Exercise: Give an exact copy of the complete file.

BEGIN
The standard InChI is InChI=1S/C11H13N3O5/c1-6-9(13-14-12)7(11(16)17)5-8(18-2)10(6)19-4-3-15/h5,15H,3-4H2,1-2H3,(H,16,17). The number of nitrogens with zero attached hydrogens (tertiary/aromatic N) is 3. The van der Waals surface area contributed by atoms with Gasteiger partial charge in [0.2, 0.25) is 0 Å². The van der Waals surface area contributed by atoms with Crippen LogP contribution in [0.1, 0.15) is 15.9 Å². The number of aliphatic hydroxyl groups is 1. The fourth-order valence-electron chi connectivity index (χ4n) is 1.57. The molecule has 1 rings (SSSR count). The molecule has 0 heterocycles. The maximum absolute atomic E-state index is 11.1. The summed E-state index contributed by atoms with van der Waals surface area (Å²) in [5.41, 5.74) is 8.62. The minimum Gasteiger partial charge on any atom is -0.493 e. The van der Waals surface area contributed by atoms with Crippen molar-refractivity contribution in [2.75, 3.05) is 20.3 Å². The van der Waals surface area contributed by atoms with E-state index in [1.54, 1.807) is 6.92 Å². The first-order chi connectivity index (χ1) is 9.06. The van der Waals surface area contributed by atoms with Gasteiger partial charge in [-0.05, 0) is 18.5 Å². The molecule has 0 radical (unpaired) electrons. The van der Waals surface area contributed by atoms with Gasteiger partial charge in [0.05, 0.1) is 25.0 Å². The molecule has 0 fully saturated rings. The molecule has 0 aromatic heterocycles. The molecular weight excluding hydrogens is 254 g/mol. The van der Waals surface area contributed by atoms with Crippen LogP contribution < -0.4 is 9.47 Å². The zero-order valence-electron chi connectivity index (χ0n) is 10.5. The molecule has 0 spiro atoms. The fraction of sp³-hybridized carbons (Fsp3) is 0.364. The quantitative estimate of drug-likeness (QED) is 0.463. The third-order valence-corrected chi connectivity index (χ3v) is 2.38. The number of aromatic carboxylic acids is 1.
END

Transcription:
The standard InChI is InChI=1S/C11H13N3O5/c1-6-9(13-14-12)7(11(16)17)5-8(18-2)10(6)19-4-3-15/h5,15H,3-4H2,1-2H3,(H,16,17). The number of nitrogens with zero attached hydrogens (tertiary/aromatic N) is 3. The van der Waals surface area contributed by atoms with Gasteiger partial charge in [0.2, 0.25) is 0 Å². The van der Waals surface area contributed by atoms with Crippen LogP contribution in [0.1, 0.15) is 15.9 Å². The number of aliphatic hydroxyl groups is 1. The fourth-order valence-electron chi connectivity index (χ4n) is 1.57. The molecule has 1 rings (SSSR count). The molecule has 0 heterocycles. The maximum absolute atomic E-state index is 11.1. The summed E-state index contributed by atoms with van der Waals surface area (Å²) in [5.41, 5.74) is 8.62. The minimum Gasteiger partial charge on any atom is -0.493 e. The van der Waals surface area contributed by atoms with Crippen molar-refractivity contribution in [2.75, 3.05) is 20.3 Å². The van der Waals surface area contributed by atoms with E-state index in [1.54, 1.807) is 6.92 Å². The first-order chi connectivity index (χ1) is 9.06. The van der Waals surface area contributed by atoms with Gasteiger partial charge in [-0.05, 0) is 18.5 Å². The molecule has 0 radical (unpaired) electrons. The van der Waals surface area contributed by atoms with Gasteiger partial charge in [0.05, 0.1) is 25.0 Å². The molecule has 0 fully saturated rings. The molecule has 0 aromatic heterocycles. The molecular weight excluding hydrogens is 254 g/mol. The van der Waals surface area contributed by atoms with Crippen LogP contribution < -0.4 is 9.47 Å². The zero-order valence-electron chi connectivity index (χ0n) is 10.5. The molecule has 0 spiro atoms. The fraction of sp³-hybridized carbons (Fsp3) is 0.364. The quantitative estimate of drug-likeness (QED) is 0.463. The third-order valence-corrected chi connectivity index (χ3v) is 2.38. The number of aromatic carboxylic acids is 1.